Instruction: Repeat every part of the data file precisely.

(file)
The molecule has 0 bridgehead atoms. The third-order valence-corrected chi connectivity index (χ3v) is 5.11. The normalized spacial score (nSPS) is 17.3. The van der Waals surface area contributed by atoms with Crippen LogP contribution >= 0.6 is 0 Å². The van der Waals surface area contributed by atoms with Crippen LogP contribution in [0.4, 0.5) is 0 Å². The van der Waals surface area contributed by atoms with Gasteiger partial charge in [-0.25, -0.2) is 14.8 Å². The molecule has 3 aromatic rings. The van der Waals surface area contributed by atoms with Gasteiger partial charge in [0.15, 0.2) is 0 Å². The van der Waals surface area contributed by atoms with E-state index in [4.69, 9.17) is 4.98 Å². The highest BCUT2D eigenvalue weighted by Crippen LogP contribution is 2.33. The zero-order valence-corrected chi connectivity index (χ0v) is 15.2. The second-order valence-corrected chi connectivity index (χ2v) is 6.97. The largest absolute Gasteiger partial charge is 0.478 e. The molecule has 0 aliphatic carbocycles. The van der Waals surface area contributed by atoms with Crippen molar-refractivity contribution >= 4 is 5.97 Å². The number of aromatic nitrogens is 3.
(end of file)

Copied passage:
The molecule has 0 bridgehead atoms. The third-order valence-corrected chi connectivity index (χ3v) is 5.11. The normalized spacial score (nSPS) is 17.3. The van der Waals surface area contributed by atoms with Crippen LogP contribution >= 0.6 is 0 Å². The van der Waals surface area contributed by atoms with Crippen LogP contribution in [0.4, 0.5) is 0 Å². The van der Waals surface area contributed by atoms with Gasteiger partial charge in [-0.25, -0.2) is 14.8 Å². The molecule has 3 aromatic rings. The van der Waals surface area contributed by atoms with Gasteiger partial charge in [0.15, 0.2) is 0 Å². The van der Waals surface area contributed by atoms with E-state index in [4.69, 9.17) is 4.98 Å². The highest BCUT2D eigenvalue weighted by Crippen LogP contribution is 2.33. The zero-order valence-corrected chi connectivity index (χ0v) is 15.2. The second-order valence-corrected chi connectivity index (χ2v) is 6.97. The largest absolute Gasteiger partial charge is 0.478 e. The molecule has 0 aliphatic carbocycles. The van der Waals surface area contributed by atoms with Crippen molar-refractivity contribution >= 4 is 5.97 Å². The number of aromatic nitrogens is 3.